A contentious “Jewish state law” upheld by Israeli court News of the Israel-Palestine conflict

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Critics say the law further lowers the status of Israel’s Palestinian minority, which accounts for 21 percent of its population.

A controversial law defining Israel as the nation-state of the Jewish people was upheld by the Supreme Court, which rejected opponents ’claims of discriminating against minorities.

In its ruling Thursday, the court acknowledged the shortcomings of the so-called State of the Nation Act. But he said he “did not deny the democratic character of Israel” outlined in other laws.

Proponents of the 2018 law claimed that the legislation only enshrined Israel’s existing Jewish character.

Critics said it would further degrade the status of Israel’s Palestinian minority, which accounts for about 20 percent of the country’s population.

Adalah, a Palestinian rights group that tried to repeal the law, said the court upheld a law that “completely excludes those who do not belong to the majority group.” He said he “will continue to work internationally to expose the discriminatory and racist nature of this law.”

Palestinian citizens of Israel have the right to vote and are well represented in many professions, yet they suffer widespread discrimination in areas such as housing and the labor market.

The law was passed by the Knesset, or parliament, in July 2018. It defines Israel as the “nation-state” of the Jewish people and adds that fulfilling the right to national self-determination in the state of Israel is exclusive to the Jewish People “.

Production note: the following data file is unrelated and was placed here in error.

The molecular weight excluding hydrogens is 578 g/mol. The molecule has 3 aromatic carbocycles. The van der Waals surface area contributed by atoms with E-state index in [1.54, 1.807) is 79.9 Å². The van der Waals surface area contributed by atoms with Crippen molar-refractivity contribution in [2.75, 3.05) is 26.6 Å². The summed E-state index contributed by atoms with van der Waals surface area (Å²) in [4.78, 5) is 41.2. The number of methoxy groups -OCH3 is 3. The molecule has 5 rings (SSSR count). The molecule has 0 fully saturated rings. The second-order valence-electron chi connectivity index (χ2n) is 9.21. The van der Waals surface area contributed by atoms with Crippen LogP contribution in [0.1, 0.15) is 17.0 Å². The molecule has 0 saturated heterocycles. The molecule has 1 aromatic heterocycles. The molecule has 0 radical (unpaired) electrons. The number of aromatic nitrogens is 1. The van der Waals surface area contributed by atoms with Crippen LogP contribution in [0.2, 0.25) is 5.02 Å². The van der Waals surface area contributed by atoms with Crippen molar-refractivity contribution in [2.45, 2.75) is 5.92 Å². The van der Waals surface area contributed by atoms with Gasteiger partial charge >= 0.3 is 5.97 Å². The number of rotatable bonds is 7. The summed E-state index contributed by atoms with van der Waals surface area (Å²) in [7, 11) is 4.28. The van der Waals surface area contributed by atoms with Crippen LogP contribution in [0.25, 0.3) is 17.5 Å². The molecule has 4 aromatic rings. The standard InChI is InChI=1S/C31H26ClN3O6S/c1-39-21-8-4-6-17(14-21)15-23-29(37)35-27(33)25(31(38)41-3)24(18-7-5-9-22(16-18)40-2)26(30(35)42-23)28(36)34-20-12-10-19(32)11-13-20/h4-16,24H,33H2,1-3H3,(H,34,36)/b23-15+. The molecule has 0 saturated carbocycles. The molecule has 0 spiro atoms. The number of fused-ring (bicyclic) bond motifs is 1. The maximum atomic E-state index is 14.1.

He also downgraded Arabic from one official language of the state to another with “special status.”

The passage of the law provoked vocal opposition from the country’s Palestinian minority, especially among Druze Israelis, who militate.

Several Palestinian rights groups and civil society organizations appealed to the court to repeal the law. An 11-judge tribunal, the largest court configuration, considered the case.

In its 10-1 ruling, the court said that “equal rights are granted to all citizens of the state, including minority groups.”

He said the right to national self-determination “does not deny recognized personal or cultural rights.”

The judges also said the law did not underestimate the status of the Arabic language or prevent “the promotion of its status.”

The only Palestinian justice of the court, George Karra, was the only dissident who called the law discriminatory.

“Essence” of Israel

Justice Minister Gideon Saar, leader of the nationalist New Hope party, welcomed Thursday’s ruling.

He said the law “anchors the essence and character of Israel as a nation-state of the Jewish people” and “does not violate the individual rights of any of the citizens of Israel.”

Legal expert Yuval Shany, vice president of the Institute for Democracy of Israel, an independent think tank, said the law is largely symbolic and provides a constitutional “baggage” that judges should take into account. when considering other cases.

But he said the ruling made it clear that other laws should also be considered, on issues such as equality and minority rights.

“Basically, the court says it will have to explore these issues on a case-by-case basis when future legislation is introduced,” he said.





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